I get nervous every time someone asks me what I do for a living. I hate this question because telling a stranger I am a pastor invites all kinds of responses. And, at times, these responses have been negative.
It is believed Mahatma Gandhi said, “I like your Christ, I do not like your Christians. Your Christians are so unlike your Christ.” Statements like these have been made millions of times, and with good reason. Many of us live unlike Jesus.
What I have learned is that negative responses to my line of work have nothing to do with who I am, because most of these people don’t know me. They are just responding to Christians in general. Since I am a pastor, I must be “one of them.”
In those moments, I am tempted to explain what kind of pastor and Christian I am, and what kind of Christian I am not. I want them to know I am not like those Christians that most people dislike.
I know I’m not alone in this. Many of us feel this way, even if we are not pastors.
In that moment when someone finds out we are a Christian, some instantly make negative assumptions, and it makes sense that many feel this way. Christians have done many awful things in the name of Jesus.
Like me, you may be tempted to distance yourself from those who have done wrong, and feel like you have to justify yourself.
But it doesn’t work to point out what’s wrong with other Christians. The most common criticism I hear about Christians and the Church is that we are hypocrites. And how hypocritical is it to point out the faults of those Christians and not acknowledge ours?
Perhaps the best thing we can do is to speak, without shame, of our broken, bruised and bent souls. We should admit that all of us, in one way or another, are unlike Jesus. We should not shy away from naming our faults or the fault of Christians as a whole. After all, our faults are part of our story.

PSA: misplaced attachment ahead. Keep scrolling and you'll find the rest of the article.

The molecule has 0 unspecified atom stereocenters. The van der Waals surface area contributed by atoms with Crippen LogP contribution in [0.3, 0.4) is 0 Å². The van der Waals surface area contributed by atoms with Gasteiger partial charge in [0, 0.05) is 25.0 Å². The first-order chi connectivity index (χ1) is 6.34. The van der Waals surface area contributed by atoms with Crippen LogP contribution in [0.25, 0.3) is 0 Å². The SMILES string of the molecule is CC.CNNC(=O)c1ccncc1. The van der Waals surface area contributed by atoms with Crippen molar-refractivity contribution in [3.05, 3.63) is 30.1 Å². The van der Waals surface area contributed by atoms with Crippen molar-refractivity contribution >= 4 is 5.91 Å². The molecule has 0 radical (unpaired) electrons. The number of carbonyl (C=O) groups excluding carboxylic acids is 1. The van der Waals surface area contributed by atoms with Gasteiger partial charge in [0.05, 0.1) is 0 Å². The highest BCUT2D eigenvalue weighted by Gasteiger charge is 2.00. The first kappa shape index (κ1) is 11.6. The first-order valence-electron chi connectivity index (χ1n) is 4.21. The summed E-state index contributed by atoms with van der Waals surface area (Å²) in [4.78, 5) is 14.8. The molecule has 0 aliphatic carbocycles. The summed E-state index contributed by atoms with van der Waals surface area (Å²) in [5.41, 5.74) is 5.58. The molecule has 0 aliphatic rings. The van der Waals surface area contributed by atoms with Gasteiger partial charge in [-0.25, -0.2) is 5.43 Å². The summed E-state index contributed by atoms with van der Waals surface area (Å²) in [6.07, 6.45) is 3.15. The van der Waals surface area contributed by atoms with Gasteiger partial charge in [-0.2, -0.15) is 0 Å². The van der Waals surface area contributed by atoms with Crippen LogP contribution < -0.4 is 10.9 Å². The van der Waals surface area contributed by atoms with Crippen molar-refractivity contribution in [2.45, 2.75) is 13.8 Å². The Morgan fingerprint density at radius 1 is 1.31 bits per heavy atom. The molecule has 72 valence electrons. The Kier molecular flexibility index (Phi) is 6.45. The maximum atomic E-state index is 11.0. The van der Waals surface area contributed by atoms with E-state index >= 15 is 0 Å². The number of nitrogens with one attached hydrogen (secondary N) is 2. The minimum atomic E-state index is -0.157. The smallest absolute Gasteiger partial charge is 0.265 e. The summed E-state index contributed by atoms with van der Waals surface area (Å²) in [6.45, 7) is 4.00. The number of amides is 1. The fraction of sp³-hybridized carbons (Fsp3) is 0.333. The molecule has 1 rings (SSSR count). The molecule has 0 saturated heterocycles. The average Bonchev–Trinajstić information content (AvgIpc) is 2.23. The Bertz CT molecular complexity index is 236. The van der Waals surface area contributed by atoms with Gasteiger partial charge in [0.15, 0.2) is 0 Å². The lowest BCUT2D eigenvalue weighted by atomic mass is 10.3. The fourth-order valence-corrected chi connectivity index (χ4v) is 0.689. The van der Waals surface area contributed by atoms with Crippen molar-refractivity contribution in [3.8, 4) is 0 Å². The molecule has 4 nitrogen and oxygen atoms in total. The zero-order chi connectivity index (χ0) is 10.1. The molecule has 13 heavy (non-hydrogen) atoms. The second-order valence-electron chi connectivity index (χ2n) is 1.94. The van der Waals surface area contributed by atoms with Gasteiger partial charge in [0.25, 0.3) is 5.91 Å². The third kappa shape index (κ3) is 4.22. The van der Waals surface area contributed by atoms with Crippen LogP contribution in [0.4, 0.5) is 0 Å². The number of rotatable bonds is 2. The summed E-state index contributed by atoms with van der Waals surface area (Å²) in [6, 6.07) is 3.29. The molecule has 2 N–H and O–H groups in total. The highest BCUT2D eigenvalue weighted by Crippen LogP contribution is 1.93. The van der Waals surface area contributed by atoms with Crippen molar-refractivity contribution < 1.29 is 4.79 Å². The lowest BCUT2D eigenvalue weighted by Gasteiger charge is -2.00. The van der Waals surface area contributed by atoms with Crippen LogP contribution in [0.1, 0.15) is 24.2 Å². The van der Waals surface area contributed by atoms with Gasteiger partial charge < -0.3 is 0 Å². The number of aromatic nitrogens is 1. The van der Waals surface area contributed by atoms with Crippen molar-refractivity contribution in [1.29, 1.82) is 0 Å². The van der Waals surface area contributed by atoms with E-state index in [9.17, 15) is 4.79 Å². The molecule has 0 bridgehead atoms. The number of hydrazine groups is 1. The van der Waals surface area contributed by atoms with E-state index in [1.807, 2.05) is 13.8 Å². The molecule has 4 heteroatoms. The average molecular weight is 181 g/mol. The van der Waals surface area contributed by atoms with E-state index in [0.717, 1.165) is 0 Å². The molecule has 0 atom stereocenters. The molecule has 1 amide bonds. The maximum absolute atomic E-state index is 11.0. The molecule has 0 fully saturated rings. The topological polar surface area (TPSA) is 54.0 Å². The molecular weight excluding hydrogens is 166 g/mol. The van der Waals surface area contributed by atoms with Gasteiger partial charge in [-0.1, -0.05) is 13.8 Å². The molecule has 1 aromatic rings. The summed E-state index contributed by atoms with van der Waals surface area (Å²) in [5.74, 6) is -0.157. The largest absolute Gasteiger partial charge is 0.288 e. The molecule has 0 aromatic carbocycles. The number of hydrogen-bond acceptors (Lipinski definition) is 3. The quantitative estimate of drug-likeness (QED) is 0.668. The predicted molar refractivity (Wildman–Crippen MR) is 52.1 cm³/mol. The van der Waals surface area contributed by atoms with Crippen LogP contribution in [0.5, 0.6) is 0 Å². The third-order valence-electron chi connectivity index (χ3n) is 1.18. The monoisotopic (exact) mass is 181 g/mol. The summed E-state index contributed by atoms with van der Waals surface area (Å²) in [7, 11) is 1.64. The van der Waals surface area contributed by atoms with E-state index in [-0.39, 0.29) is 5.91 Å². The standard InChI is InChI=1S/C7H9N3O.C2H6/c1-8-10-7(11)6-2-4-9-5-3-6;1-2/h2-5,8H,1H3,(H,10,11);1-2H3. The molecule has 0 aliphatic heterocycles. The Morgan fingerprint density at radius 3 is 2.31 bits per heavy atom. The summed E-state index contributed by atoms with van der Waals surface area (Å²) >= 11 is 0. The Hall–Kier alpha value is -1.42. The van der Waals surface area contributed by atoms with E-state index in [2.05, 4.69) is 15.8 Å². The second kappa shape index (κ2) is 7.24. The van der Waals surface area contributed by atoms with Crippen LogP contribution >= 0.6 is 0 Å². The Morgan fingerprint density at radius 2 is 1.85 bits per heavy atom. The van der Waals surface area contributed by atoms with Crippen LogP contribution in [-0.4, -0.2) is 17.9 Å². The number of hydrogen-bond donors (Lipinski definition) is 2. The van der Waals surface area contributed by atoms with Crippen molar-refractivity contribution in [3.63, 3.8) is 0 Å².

The Christian faith teaches all of us have messed up, done wrong and made bad choices. Admitting you have sinned is central to being a Christian. So, why do we so quickly move to the place of ignoring our weaknesses and pointing the finger at others? We must be willing to own up to our own mistakes and the mistakes of others.
But we can’t stop there. We should be willing, in true humility, to apologize for our mistakes and the mistakes of the Church as well. We should admit we have been wrong, caused pain and that we share in the guilt of misrepresenting Jesus. A friend of mine recently told me about apologizing to his co-workers.
They all know he is a Christian, and several of them made their dislike of Christians well know to him. A few weeks ago, he got angry, cursed and made a bit of a scene. Not long after, he realized what he had done was wrong. He went person-by-person through his office and apologized. One of his co-workers who was the most cynical toward Christians said to him, “I didn’t know Christians ever apologized. It’s good to finally hear it!”
In my experience, people don’t expect Christians to be perfect. Any time I have ever admitted my faults, no one has been surprised. It turns out everyone already knows I am imperfect. They have just been waiting for me to be honest about my imperfections. Too often we criticize the behavior of others and condemn the masses for their grave sin, all the while ignoring our own sinful behavior.
This does not mean we should ignore the damaging attitudes of other Christians. Remember, Jesus constantly called out the “religious” who participated in an unjust system that oppressed the poor, who condemned sinners and who hated people of other races and religions. But there was something about the heart of Jesus that was different than mine often is.
He wasn’t just angry, He carried sorrow so deeply that it caused him to weep for the religious (See Luke 19:41-44). His heart broke for the sinners in the margins and for the super religious who thought they were doing the right thing. It may do us well to ask if we carry that same kind of sorrow for those Christians within us.
If I’m honest, I usually don’t. Especially when it comes to judgmental, bigoted or legalistic Christians. More often than not, I am just angry at how they treat others. Mostly, I am frustrated because others associate me with them. All I am really doing is judging those who are judgmental, and being intolerant of those who are intolerant. In the end, I end up much like the people I want to distance myself from.
But if we are more honest and open about ourselves, we would see the log in our own eyes, and know we have a lot of work to do on ourselves before we can deal with the splinter in the eyes of our brothers and sisters. And if we practice this kind of honesty and openness, we then can speak about something else: namely, the grace, love and transforming power of God.
It is then we can move from talking about all the bad things Christianity has brought about and instead talk about the good things Jesus has brought about. When others see this, there’s a chance they may be willing to be more open about their wounds too. If this happens, we won’t need to tell anyone what we are not like, because they will already know what we are like.